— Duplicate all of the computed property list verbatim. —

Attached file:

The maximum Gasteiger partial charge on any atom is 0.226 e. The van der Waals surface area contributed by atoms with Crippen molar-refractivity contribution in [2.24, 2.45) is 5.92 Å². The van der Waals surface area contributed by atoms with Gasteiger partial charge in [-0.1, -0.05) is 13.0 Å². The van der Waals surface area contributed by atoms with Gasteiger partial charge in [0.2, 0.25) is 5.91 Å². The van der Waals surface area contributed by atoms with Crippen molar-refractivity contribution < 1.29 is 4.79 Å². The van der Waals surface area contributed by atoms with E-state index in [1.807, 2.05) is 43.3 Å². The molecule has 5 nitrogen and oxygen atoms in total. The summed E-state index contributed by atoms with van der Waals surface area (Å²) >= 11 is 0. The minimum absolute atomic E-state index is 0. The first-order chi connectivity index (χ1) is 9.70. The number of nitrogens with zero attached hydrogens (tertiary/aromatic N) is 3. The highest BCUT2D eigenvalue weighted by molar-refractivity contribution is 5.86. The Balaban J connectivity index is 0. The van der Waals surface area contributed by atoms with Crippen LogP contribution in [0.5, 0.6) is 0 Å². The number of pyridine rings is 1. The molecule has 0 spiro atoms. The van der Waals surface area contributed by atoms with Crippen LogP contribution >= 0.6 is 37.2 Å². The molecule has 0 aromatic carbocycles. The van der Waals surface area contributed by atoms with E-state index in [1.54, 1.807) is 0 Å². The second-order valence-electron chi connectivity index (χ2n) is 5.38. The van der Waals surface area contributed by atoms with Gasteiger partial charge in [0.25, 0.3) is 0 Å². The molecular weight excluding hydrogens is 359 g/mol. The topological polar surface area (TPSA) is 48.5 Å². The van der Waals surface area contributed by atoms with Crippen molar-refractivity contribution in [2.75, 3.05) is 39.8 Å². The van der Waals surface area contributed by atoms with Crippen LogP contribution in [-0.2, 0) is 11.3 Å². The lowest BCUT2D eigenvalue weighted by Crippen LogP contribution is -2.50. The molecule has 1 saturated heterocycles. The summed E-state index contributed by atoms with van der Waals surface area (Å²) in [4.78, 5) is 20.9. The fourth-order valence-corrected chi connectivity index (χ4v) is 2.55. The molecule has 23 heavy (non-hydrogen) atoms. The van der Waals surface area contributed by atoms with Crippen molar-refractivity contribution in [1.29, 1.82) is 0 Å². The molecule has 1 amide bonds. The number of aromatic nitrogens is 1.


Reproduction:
The maximum Gasteiger partial charge on any atom is 0.226 e. The van der Waals surface area contributed by atoms with Crippen molar-refractivity contribution in [2.24, 2.45) is 5.92 Å². The van der Waals surface area contributed by atoms with Gasteiger partial charge in [-0.1, -0.05) is 13.0 Å². The van der Waals surface area contributed by atoms with Gasteiger partial charge in [0.2, 0.25) is 5.91 Å². The van der Waals surface area contributed by atoms with Crippen molar-refractivity contribution < 1.29 is 4.79 Å². The van der Waals surface area contributed by atoms with E-state index in [1.807, 2.05) is 43.3 Å². The molecule has 5 nitrogen and oxygen atoms in total. The summed E-state index contributed by atoms with van der Waals surface area (Å²) >= 11 is 0. The minimum absolute atomic E-state index is 0. The first-order chi connectivity index (χ1) is 9.70. The number of nitrogens with zero attached hydrogens (tertiary/aromatic N) is 3. The highest BCUT2D eigenvalue weighted by molar-refractivity contribution is 5.86. The Balaban J connectivity index is 0. The van der Waals surface area contributed by atoms with Crippen LogP contribution in [0.5, 0.6) is 0 Å². The number of pyridine rings is 1. The molecule has 0 spiro atoms. The van der Waals surface area contributed by atoms with Crippen LogP contribution >= 0.6 is 37.2 Å². The molecule has 0 aromatic carbocycles. The van der Waals surface area contributed by atoms with E-state index in [1.54, 1.807) is 0 Å². The second-order valence-electron chi connectivity index (χ2n) is 5.38. The van der Waals surface area contributed by atoms with Gasteiger partial charge in [0.25, 0.3) is 0 Å². The molecular weight excluding hydrogens is 359 g/mol. The topological polar surface area (TPSA) is 48.5 Å². The van der Waals surface area contributed by atoms with Crippen molar-refractivity contribution in [2.75, 3.05) is 39.8 Å². The van der Waals surface area contributed by atoms with Crippen LogP contribution in [-0.2, 0) is 11.3 Å². The lowest BCUT2D eigenvalue weighted by Crippen LogP contribution is -2.50. The molecule has 1 saturated heterocycles. The summed E-state index contributed by atoms with van der Waals surface area (Å²) in [4.78, 5) is 20.9. The fourth-order valence-corrected chi connectivity index (χ4v) is 2.55. The molecule has 23 heavy (non-hydrogen) atoms. The van der Waals surface area contributed by atoms with Crippen molar-refractivity contribution in [1.29, 1.82) is 0 Å². The molecule has 1 amide bonds. The number of aromatic nitrogens is 1.